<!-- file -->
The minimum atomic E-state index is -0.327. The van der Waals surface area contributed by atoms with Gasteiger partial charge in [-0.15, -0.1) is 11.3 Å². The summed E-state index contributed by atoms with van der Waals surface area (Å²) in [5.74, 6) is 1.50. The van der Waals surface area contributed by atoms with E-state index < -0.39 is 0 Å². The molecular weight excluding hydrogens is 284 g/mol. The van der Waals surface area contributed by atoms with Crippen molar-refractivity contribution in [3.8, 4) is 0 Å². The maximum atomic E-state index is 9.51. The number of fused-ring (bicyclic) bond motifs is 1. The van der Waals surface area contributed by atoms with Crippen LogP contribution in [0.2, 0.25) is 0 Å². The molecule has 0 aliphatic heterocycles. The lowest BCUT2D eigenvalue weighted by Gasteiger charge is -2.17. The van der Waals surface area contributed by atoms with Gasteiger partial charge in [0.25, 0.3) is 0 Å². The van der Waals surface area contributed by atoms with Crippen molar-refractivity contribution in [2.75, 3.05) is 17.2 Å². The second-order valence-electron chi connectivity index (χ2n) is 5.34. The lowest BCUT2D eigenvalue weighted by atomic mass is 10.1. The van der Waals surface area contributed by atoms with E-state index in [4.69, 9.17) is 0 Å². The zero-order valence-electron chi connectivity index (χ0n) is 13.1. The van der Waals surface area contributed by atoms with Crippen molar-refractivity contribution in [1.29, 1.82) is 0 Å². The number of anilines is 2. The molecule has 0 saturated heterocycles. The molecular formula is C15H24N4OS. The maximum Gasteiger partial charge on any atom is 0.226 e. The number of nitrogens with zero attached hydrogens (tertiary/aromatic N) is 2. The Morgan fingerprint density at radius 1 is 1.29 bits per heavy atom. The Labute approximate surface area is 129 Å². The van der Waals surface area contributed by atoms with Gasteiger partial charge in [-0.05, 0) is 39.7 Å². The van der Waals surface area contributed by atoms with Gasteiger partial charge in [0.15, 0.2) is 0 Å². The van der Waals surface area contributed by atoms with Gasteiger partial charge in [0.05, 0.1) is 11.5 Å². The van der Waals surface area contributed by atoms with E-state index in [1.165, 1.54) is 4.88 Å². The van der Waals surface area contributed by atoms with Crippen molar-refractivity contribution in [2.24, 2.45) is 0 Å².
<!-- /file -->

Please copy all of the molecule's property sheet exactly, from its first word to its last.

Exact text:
The minimum atomic E-state index is -0.327. The van der Waals surface area contributed by atoms with Gasteiger partial charge in [-0.15, -0.1) is 11.3 Å². The summed E-state index contributed by atoms with van der Waals surface area (Å²) in [5.74, 6) is 1.50. The van der Waals surface area contributed by atoms with E-state index < -0.39 is 0 Å². The molecular weight excluding hydrogens is 284 g/mol. The van der Waals surface area contributed by atoms with Crippen molar-refractivity contribution in [3.8, 4) is 0 Å². The maximum atomic E-state index is 9.51. The number of fused-ring (bicyclic) bond motifs is 1. The van der Waals surface area contributed by atoms with Crippen LogP contribution in [0.2, 0.25) is 0 Å². The molecule has 0 aliphatic heterocycles. The lowest BCUT2D eigenvalue weighted by Gasteiger charge is -2.17. The van der Waals surface area contributed by atoms with Gasteiger partial charge in [0.25, 0.3) is 0 Å². The van der Waals surface area contributed by atoms with Crippen molar-refractivity contribution in [2.75, 3.05) is 17.2 Å². The second-order valence-electron chi connectivity index (χ2n) is 5.34. The lowest BCUT2D eigenvalue weighted by atomic mass is 10.1. The van der Waals surface area contributed by atoms with E-state index in [4.69, 9.17) is 0 Å². The zero-order valence-electron chi connectivity index (χ0n) is 13.1. The van der Waals surface area contributed by atoms with Crippen molar-refractivity contribution in [1.29, 1.82) is 0 Å². The number of anilines is 2. The molecule has 0 saturated heterocycles. The molecular formula is C15H24N4OS. The maximum Gasteiger partial charge on any atom is 0.226 e. The number of nitrogens with zero attached hydrogens (tertiary/aromatic N) is 2. The Morgan fingerprint density at radius 1 is 1.29 bits per heavy atom. The Labute approximate surface area is 129 Å². The van der Waals surface area contributed by atoms with Gasteiger partial charge in [-0.05, 0) is 39.7 Å². The van der Waals surface area contributed by atoms with Gasteiger partial charge in [0.15, 0.2) is 0 Å². The van der Waals surface area contributed by atoms with Gasteiger partial charge in [0.05, 0.1) is 11.5 Å². The van der Waals surface area contributed by atoms with E-state index in [1.165, 1.54) is 4.88 Å². The van der Waals surface area contributed by atoms with Crippen molar-refractivity contribution in [2.24, 2.45) is 0 Å².